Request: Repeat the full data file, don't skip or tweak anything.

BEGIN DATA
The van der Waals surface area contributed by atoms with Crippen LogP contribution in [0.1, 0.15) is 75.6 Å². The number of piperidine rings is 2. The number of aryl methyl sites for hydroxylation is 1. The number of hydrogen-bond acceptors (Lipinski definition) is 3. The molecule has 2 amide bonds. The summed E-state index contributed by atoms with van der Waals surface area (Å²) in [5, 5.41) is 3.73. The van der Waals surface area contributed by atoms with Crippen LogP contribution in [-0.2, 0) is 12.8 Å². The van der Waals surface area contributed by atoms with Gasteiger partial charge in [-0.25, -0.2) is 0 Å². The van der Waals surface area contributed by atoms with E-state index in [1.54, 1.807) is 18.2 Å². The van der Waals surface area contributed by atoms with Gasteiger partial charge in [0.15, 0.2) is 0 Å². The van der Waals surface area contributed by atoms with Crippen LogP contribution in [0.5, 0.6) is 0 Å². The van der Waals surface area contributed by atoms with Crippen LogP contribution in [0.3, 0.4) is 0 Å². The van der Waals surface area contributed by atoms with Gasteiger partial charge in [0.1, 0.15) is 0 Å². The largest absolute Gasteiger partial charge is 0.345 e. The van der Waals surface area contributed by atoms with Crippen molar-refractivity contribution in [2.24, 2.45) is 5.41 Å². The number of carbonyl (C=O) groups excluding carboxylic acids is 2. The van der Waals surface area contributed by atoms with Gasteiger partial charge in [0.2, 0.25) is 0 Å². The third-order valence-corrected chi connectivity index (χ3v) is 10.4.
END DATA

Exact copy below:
The van der Waals surface area contributed by atoms with Crippen LogP contribution in [0.1, 0.15) is 75.6 Å². The number of piperidine rings is 2. The number of aryl methyl sites for hydroxylation is 1. The number of hydrogen-bond acceptors (Lipinski definition) is 3. The molecule has 2 amide bonds. The summed E-state index contributed by atoms with van der Waals surface area (Å²) in [5, 5.41) is 3.73. The van der Waals surface area contributed by atoms with Crippen LogP contribution in [-0.2, 0) is 12.8 Å². The van der Waals surface area contributed by atoms with Gasteiger partial charge in [-0.25, -0.2) is 0 Å². The van der Waals surface area contributed by atoms with E-state index in [1.54, 1.807) is 18.2 Å². The van der Waals surface area contributed by atoms with Gasteiger partial charge in [0.15, 0.2) is 0 Å². The van der Waals surface area contributed by atoms with Crippen LogP contribution in [0.5, 0.6) is 0 Å². The van der Waals surface area contributed by atoms with Crippen LogP contribution in [0.3, 0.4) is 0 Å². The van der Waals surface area contributed by atoms with Gasteiger partial charge in [0.1, 0.15) is 0 Å². The largest absolute Gasteiger partial charge is 0.345 e. The van der Waals surface area contributed by atoms with Crippen molar-refractivity contribution in [2.24, 2.45) is 5.41 Å². The number of carbonyl (C=O) groups excluding carboxylic acids is 2. The van der Waals surface area contributed by atoms with Gasteiger partial charge in [0.2, 0.25) is 0 Å². The third-order valence-corrected chi connectivity index (χ3v) is 10.4.